Trapper gasses animals with carbon dioxide


September 17, 2010 12:00 AM


Raccoons have taken over a Goleta mobile home park and management responded by ordering a roundup, a move that could have spelled the animals’ demise.
But in response to inquiries from the News-Press and local wildlife rescue organizations, the trapping at Rancho Goleta Mobile Home Park, which was set to start Monday, was called off.
At a meeting Thursday night at the Ward Avenue park, the board decided to adopt less-than-lethal means to deal with the critters.
Instead of having the animals trapped and killed, the board decided to encourage residents to use garbage cans with locking lids among other measures.
“I think this is really positive,” Julia Di Sieno, co-founder and executive director of the nonprofit Animal Rescue Team Inc., told the News-Press late Thursday after addressing the board.
Before Thursday’s meeting, which saw some animal rescue representatives being asked to leave, La Cumbre Management Company had a different outcome planned for the park.
In a memo obtained by the News-Press, LCM informed residents of Rancho Goleta Mobile Home Park that it was taking the action of bringing in a trapper next week in response to “the proliferation of raccoons and other animals roaming the park at night and creating problems for residents.”
According to the memo that went out to residents last weekend, Andy “the Wildlife Trapper” Lockwood was to begin setting traps starting Monday in hopes of capturing unwanted animals.
State Fish and Game Trapping License guidelines state that when trapping for profit to alleviate animal damage, “a trapper must either euthanize a trapped animal or release it immediately on site.”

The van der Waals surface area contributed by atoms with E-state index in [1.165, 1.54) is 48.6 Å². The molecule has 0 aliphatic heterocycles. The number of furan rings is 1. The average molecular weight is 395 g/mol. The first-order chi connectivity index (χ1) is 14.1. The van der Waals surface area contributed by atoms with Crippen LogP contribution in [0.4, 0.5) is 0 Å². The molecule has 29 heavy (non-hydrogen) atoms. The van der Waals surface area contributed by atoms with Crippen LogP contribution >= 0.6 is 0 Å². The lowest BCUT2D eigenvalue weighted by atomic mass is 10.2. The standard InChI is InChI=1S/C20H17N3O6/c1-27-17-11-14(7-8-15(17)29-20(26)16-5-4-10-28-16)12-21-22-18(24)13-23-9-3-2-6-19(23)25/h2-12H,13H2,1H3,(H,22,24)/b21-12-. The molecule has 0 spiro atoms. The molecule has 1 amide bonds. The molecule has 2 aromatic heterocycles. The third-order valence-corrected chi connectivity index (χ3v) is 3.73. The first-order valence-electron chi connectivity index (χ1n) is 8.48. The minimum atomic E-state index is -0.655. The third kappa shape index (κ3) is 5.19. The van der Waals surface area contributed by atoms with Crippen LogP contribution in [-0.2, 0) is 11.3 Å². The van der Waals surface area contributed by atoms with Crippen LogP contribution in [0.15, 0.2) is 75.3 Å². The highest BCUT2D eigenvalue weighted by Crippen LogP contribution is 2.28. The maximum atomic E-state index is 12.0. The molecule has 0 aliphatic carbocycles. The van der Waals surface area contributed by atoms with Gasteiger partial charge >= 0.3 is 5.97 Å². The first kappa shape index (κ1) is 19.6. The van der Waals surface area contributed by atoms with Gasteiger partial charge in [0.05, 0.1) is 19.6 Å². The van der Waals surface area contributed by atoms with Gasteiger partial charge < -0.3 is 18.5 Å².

LCM officials wrote that, under those guidelines, animals captured as a result of the trapping must and will be destroyed.
The memo included a warning that residents keep cats and other pets inside so they don’t wind up in the traps and then get carted off to a local shelter.
The News-Press made repeated attempts to talk to LCM officials, but those efforts were unsuccessful.
The decision to take the trapping measures came after extensive discussion at two LCM board meetings on how to respond to the many complaints over raccoons in the park. In addition to rummaging through garbage at night in search of food, raccoons are a danger to local pets and have been known to attack cats and dogs, according to Mr. Lockwood’s website.
Furthermore, the website warns that raccoons in this area can be infected with several types of parasites and diseases, including roundworm. The roundworm known as Baylisascaris procyonis is a parasite that can cause blindness, neurological damage and even death in infected humans.
Mr. Lockwood says he only uses humane Havahart traps to capture and remove animals from private property. Havahart traps have smoothed internal edges to protect and prevent injuries to animals, and the brand markets itself as the most humane way to remove unwanted critters.
In a phone interview prior to Thursday’s meeting, Mr. Lockwood told the News-Press that he was hired to “pull the herd” from the area.
After inspecting the property at the request of LCM, and having come to the property in the past to handle animal problems for individual renters, Mr. Lockwood determined that the raccoon situation at Rancho Goleta has become severely out of hand and even dangerous for local pets and residents.
“Raccoons are extremely territorial animals that form gangs,” he said. “When they become overpopulated and exhaust sources of food and shelter in an area, they can become extremely aggressive and attack local animals, and attempt entrance into human homes.”
Mr. Lockwood said that he checks his Havahart traps “religiously, seven days a week” to make sure any captured animal is not left too long.